After the production of Peter Pan, J.M Barrie began receiving questions about what happens to Wendy after her encounter with Peter and Neverland. He decided to include “An Afterthought,” to satisfy the curiosity readers, and followers of the beloved characters had about what was to come for the boy who never grows up, and his female friend.
In the epilogue, Barrie brings the story full circle and explains how the passing of time means his young companions will age, and soon forget the wonders they shared in the fantastical world of Neverland. But with this aging also brings new daughters, and therefore new generations for Peter to influence.
Many view this alternate ending as a bittersweet way to bring the story to a close. Upon Peter’s initial return to the Darling house, after many years, he is greeted by an adult Wendy putting her own daughter Jane to bed. Wendy must break the news that she has grown past the age of flying capabilities because she has “forgotten.” This is heartbreaking for Peter because he is being forced to face the reality that everyone he loves and has emotional attachments to will advance him temporally and eventually forget his existence. This is precisely why he must start over every few years with a new child–a fresh imagination, ready to be taken away to a land only their wildest dreams could’ve conceived.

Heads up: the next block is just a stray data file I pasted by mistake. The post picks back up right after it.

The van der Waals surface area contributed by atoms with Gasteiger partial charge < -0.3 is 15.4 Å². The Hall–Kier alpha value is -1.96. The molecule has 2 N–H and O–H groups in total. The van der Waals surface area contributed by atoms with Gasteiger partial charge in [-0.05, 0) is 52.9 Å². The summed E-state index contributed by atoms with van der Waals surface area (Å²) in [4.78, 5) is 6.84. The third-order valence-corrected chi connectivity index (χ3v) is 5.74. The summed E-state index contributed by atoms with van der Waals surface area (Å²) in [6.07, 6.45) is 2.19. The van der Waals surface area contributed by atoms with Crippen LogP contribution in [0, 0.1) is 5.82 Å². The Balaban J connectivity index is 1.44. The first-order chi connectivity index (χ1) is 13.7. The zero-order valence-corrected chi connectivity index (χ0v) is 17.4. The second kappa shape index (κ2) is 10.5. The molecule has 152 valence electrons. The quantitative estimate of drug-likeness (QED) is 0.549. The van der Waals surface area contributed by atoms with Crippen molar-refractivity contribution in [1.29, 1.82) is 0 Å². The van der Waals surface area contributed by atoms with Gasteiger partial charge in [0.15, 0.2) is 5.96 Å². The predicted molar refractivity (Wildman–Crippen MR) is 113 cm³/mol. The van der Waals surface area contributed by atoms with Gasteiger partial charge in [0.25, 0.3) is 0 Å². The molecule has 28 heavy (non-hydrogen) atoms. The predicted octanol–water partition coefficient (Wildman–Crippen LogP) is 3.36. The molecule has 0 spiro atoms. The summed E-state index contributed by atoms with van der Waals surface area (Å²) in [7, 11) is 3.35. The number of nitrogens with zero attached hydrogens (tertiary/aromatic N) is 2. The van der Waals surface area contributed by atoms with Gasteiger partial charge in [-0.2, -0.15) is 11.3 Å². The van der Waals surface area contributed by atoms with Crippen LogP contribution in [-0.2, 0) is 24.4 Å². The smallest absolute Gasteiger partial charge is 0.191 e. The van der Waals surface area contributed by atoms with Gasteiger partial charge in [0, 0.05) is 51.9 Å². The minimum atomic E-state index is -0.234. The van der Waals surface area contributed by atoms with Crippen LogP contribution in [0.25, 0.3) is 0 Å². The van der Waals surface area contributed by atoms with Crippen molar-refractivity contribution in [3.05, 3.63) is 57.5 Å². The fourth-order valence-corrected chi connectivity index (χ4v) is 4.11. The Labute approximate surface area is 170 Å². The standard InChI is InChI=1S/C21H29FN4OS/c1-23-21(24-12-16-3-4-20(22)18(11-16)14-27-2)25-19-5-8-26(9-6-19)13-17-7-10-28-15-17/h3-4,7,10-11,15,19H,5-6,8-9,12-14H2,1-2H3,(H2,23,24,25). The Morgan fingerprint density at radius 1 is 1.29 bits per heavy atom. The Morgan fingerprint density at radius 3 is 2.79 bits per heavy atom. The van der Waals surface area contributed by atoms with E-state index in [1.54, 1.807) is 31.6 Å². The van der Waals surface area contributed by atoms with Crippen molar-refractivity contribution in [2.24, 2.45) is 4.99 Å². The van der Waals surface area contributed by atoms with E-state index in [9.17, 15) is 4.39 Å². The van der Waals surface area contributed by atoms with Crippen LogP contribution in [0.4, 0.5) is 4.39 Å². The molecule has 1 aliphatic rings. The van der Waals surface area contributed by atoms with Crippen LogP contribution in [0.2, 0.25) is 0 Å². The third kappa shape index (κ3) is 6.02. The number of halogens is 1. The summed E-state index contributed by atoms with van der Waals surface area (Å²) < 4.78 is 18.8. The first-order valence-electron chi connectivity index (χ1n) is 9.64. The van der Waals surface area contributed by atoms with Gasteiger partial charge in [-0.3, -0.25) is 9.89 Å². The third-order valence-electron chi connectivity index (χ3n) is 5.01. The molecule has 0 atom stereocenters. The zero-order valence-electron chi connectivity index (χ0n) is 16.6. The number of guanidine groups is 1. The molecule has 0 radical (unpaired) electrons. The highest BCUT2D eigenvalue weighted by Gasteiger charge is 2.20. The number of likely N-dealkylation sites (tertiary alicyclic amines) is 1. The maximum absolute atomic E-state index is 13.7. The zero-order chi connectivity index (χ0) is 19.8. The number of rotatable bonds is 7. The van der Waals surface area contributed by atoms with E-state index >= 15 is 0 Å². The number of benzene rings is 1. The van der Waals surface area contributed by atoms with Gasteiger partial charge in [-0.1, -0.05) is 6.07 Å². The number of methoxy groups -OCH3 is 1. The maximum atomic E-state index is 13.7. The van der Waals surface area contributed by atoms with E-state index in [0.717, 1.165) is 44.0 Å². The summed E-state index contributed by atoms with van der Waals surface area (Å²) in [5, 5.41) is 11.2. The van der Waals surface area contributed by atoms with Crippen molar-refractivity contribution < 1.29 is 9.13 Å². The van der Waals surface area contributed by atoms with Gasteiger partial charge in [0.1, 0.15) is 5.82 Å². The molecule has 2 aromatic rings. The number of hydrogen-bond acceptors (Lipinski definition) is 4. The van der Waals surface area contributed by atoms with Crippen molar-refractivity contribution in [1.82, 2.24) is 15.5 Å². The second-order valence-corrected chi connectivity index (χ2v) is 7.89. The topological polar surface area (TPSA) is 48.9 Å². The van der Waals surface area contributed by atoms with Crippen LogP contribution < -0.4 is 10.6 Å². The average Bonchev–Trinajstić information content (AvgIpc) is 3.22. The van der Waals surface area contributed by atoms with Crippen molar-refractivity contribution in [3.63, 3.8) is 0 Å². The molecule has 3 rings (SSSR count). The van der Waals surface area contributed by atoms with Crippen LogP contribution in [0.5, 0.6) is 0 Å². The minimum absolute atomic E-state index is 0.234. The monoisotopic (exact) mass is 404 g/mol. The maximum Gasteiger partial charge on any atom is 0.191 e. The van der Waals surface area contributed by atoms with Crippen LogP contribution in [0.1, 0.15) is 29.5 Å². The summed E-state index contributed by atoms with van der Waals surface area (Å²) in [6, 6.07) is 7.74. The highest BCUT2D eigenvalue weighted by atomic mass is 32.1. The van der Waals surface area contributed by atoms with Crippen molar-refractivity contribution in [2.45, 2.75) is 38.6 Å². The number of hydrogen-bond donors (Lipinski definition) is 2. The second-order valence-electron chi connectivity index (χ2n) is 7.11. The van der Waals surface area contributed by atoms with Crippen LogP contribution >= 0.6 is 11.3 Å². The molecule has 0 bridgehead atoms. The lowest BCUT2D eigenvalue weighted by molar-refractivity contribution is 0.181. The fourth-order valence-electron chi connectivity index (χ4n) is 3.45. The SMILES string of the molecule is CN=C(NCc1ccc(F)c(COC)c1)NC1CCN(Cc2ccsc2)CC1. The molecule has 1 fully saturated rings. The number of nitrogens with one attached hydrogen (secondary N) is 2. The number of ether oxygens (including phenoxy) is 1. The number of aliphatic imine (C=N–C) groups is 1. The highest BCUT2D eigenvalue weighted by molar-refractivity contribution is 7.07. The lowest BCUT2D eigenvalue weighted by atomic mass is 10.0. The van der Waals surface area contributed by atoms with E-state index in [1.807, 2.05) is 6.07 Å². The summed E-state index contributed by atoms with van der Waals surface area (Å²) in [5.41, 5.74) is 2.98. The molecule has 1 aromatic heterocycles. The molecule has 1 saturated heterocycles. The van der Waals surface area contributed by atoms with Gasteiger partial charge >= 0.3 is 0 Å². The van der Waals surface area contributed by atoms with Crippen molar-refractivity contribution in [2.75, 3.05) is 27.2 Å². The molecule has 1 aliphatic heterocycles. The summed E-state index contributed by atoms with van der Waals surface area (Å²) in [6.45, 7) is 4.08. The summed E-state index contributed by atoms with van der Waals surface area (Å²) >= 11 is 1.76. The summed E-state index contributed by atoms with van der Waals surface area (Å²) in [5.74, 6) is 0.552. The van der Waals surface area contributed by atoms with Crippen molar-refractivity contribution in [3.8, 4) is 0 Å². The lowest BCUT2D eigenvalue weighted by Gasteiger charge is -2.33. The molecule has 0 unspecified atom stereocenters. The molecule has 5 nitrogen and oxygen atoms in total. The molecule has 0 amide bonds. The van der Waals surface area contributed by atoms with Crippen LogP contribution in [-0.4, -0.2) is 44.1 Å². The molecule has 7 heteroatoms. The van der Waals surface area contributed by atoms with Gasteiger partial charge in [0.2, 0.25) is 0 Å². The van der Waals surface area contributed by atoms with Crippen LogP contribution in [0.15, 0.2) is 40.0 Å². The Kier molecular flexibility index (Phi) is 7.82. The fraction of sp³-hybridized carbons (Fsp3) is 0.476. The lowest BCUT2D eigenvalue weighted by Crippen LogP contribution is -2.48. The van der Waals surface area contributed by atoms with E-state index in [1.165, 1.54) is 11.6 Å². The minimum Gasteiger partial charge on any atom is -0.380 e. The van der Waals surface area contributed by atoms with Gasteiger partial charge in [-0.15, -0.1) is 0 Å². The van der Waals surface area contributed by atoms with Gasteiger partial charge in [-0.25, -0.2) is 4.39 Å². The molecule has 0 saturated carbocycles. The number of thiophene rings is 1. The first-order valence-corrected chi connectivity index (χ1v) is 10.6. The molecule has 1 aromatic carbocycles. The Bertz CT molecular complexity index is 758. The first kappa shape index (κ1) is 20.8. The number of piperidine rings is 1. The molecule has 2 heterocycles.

This entire sequence is commonly left out of later adaptations of the story, which seems unusual considering the initial interest in the afterthought was the reason Barrie included an epilogue to the story in the first place. Perhaps it is to spare the audience of having to accept the truth that Peter and Wendy can never be together, and if this is true, the story is being deprived a perfect connecting thread to the beginning of the story.
“If you ask your grandmother if she’s heard of Peter Pan…”